The announcement, made in the Shiite holy city of Najaf in a meeting between American ally Abadi and a long-time US foe Sadr on Saturday, came as a surprise to many political observers.
Iraq’s outgoing Prime Minister Haider al-Abadi and radical Shiite cleric Moktada al-Sadr have said they have become political allies in an effort to form a new government in the wake of a widely discredited May elections. The announcement, made in the Shiite holy city of Najaf in a meeting between American ally Abadi and a long-time US foe Sadr on Saturday, came as a surprise to many political observers, the New York Times reported.
This was especially because Sadr-the top vote-getter-had already announced an alliance with a pro-Iranian Shiite leader, Hadi al-Ameri. Ameri was second in the polls, while Abadi was third. “This is a call for an alliance that is nonsectarian and rejects ethnic politics in order to include all of the Iraqi people,” Sadr said at a joint news conference with Abadi, who is still the Prime Minister until the new parliament sits on July 1 and elects his replacement. “We want to speed up the process of coming to a political agreement to send a positive message to the citizens that we are serious about moving forward,” Abadi said.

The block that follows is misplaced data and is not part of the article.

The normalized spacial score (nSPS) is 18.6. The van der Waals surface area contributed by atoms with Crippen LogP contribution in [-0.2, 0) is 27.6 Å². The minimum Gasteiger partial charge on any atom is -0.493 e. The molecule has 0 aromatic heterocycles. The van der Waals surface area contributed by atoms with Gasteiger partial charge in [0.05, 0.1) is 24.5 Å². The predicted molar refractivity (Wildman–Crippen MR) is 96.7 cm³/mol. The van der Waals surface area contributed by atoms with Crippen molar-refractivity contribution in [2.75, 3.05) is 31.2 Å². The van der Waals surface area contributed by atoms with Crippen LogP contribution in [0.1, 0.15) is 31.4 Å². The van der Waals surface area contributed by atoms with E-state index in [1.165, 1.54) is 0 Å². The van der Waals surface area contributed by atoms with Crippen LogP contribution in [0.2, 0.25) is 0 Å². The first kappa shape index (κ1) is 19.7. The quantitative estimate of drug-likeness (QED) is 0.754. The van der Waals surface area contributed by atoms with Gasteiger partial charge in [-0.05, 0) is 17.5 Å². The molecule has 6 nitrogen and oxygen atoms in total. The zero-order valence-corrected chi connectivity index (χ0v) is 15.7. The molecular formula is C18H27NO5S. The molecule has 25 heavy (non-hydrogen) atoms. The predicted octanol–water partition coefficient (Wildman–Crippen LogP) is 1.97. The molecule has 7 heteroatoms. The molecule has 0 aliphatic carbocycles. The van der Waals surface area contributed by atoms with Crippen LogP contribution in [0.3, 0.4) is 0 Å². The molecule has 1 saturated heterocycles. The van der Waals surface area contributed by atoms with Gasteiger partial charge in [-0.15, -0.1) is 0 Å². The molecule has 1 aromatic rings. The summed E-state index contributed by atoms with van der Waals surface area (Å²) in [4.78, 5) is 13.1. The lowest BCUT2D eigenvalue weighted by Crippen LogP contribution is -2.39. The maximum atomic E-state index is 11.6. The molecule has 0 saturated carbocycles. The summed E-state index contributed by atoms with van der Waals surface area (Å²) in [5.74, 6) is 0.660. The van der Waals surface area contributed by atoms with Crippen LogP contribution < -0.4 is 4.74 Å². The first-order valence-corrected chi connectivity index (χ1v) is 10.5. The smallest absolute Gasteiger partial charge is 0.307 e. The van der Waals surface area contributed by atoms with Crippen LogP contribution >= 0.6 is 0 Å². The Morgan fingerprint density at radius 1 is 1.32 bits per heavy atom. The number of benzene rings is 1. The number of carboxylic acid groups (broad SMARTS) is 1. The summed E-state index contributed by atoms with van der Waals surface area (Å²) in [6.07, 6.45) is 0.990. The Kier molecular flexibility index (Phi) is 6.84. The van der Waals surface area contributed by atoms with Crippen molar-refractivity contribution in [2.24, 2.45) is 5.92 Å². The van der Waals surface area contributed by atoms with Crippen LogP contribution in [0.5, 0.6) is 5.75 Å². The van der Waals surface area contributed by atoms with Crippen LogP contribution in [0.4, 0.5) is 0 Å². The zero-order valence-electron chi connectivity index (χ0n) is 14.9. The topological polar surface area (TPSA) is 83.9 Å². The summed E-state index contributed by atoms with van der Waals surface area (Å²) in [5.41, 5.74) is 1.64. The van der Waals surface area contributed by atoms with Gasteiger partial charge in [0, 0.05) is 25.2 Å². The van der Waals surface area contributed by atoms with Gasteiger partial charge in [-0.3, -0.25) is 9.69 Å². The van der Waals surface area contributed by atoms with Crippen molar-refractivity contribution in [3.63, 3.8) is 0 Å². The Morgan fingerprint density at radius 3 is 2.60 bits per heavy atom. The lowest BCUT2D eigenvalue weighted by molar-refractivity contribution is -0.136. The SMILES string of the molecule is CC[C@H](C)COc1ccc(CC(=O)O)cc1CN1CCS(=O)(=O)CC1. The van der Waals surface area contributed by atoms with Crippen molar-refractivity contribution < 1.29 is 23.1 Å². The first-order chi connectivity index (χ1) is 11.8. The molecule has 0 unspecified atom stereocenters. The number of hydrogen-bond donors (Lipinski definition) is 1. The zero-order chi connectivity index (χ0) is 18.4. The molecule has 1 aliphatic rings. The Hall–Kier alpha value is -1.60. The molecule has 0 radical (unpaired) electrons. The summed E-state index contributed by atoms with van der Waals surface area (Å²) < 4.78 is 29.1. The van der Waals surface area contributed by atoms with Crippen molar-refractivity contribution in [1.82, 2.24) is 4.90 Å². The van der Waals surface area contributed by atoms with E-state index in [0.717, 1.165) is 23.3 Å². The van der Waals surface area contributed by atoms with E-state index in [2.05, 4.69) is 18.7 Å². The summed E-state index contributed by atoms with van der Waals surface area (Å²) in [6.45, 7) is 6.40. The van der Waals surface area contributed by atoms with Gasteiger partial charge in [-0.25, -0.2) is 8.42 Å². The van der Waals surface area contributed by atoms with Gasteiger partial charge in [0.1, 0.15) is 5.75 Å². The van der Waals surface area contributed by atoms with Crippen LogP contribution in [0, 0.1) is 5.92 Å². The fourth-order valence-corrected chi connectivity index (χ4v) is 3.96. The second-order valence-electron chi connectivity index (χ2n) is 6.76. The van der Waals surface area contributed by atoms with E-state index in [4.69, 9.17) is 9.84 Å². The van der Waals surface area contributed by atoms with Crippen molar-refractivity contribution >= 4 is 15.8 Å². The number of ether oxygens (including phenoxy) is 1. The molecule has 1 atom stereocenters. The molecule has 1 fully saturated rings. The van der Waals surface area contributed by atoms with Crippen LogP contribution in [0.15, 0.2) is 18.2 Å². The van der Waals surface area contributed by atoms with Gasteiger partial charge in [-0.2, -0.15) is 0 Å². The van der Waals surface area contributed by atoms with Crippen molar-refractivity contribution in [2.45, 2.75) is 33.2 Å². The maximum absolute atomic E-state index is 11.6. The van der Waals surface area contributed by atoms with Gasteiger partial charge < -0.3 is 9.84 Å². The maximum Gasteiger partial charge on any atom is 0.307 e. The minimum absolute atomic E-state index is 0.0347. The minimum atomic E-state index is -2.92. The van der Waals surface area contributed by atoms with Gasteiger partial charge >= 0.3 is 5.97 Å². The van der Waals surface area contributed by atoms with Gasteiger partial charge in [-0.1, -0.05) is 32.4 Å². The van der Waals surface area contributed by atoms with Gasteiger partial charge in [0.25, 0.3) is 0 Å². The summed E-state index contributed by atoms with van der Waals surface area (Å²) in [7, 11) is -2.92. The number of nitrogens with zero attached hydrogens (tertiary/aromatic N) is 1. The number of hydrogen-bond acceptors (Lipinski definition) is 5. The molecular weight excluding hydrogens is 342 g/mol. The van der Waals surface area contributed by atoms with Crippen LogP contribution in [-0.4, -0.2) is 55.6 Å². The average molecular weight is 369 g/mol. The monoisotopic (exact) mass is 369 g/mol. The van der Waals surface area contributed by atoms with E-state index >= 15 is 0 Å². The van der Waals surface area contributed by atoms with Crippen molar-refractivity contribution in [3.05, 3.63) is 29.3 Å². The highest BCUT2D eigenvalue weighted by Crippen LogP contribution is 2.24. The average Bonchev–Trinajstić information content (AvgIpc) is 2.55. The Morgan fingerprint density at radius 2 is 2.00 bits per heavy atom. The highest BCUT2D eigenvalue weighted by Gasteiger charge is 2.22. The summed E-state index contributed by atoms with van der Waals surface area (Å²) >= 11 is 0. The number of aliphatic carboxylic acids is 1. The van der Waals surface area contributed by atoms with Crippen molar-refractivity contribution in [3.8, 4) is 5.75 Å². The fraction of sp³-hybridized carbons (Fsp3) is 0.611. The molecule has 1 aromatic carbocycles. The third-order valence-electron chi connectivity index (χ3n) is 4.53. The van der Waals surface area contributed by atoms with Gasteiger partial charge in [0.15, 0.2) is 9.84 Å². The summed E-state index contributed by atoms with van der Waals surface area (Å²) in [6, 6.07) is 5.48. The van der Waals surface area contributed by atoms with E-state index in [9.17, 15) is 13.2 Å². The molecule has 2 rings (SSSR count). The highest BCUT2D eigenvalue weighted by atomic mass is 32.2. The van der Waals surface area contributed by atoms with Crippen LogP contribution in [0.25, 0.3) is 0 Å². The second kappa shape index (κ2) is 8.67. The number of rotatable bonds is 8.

Sadr scored an upset victory as the leading vote-getter in the May 12 national parliamentary elections, which were marred by the lowest voter turnout since the 2003 fall of Saddam Hussein. But no party won enough seats in parliament to govern without forming alliances with several of the many parties. The results were also contested on grounds of fraud, with the outgoing parliament ordering a manual recount of the votes, a decision upheld by Iraq’s highest court. It was unclear, however, whether the new parliament would carry out that decision, the New York Times report said.